Working in the framework of a huge ICT4D programme run by EHAS Foundation, mainly focused in e-Health for development, linking the primary healthcare system via Wi-Fi in the Amazon.
Measurement of ICT4D project results: appropriateness, efficiency, effectiveness, impact and sustainability. Main hypothesis: Sustainability Action Plan (SAP) implementation will reduce sustainability failure risk of ICT project in Napo, turning this project into success also inters of sustainability.
Several parts of the plans were analyzed:
- The institutional and financial plan, that should lead to institutional change management.
- The operative maintenance plan, based on a historical knowledge of network status and a layered maintenance team.
- The failure diagnosis and incidence management system, following (tech) monitoring protocol standards.
- The continuous learning plan, with the goal to turn information into knowledge, and to avoid the drawbacks of high rotation within staff (see Batchelor, S. and Norrish, P. (2003) Sustainable information and communication technology (ICT). Reading: Gamos).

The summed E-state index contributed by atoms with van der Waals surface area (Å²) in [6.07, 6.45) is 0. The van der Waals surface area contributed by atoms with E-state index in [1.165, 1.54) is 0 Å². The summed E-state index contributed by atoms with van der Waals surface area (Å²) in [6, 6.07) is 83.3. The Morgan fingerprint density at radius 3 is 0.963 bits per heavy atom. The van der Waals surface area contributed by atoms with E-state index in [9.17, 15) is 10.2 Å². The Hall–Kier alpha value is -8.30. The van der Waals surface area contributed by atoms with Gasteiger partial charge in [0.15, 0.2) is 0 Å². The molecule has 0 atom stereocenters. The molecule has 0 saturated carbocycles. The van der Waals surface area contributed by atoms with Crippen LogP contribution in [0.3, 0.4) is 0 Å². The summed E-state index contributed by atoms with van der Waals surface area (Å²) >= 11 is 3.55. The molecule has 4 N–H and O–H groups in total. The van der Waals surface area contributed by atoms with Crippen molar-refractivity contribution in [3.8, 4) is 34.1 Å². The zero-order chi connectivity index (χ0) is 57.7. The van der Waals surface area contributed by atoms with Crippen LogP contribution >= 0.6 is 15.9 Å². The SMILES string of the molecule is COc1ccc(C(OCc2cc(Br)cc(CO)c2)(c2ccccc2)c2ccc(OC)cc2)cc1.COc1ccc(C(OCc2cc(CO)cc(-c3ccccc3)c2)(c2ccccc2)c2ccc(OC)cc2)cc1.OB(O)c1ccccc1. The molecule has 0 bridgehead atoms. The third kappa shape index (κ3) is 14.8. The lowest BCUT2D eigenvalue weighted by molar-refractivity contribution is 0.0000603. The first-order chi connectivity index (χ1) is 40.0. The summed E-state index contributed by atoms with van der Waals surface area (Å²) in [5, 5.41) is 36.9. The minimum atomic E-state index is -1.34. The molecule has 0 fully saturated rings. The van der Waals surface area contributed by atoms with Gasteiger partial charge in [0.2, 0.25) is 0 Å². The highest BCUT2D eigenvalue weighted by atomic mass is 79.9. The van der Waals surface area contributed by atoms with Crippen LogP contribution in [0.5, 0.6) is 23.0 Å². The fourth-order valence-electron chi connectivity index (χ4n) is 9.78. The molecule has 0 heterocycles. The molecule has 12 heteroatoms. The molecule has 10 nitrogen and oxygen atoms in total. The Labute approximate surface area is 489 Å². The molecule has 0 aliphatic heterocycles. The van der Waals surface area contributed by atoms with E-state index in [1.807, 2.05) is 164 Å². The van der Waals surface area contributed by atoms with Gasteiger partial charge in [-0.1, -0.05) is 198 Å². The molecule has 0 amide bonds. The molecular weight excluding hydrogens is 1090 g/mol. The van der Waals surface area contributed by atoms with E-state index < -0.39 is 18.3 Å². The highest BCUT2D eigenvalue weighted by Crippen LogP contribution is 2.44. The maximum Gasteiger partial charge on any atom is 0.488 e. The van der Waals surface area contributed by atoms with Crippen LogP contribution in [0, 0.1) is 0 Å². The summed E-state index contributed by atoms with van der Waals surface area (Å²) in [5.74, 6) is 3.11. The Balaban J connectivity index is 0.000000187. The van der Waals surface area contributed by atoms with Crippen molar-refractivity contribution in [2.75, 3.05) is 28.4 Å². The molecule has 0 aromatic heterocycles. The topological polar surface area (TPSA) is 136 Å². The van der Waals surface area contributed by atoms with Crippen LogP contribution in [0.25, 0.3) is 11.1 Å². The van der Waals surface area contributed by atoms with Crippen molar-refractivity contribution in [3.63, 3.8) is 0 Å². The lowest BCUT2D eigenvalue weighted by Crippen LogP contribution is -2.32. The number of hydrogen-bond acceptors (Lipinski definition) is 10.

Data show a risk reduction between 33% and 65% of sustainability failure after application of the sustainability action plan.
Q: Two suggestions. The first one, is to leverage the power of the community, especially students in higher education. The second one, is to include a security scheme, which seemed absent in the presentation. A: Definitely, volunteering programmes do apply in this kind of projects.
Usability testing of educational tool for secondary level children: A case of Sura ya UKIMWI
e-Learning platform in English and Swahili that has to be effective, efficient, engaging, error tolerant and easy to learn (the 5 E’s by Quesenberry, 2001).
Usability is not validation, it has to be embedded into the process, not put at the end. This means including real users and self-criticism
Educational tools deserve a special approach than business or commercial or work context tools.
In usability testing, it is as important as the feedback to analyze how the process itself has been perceived by the users. Many users are just not used to provide feedback, especially structured and formal feedback. Seeing how they react to usuability testing is also a way to test their skills, their perceptions, they cultural framework, how they behave in front of the technology, the usability of the test, etc.
Fifth Annual ICT4D Postgraduate Symposium (2010)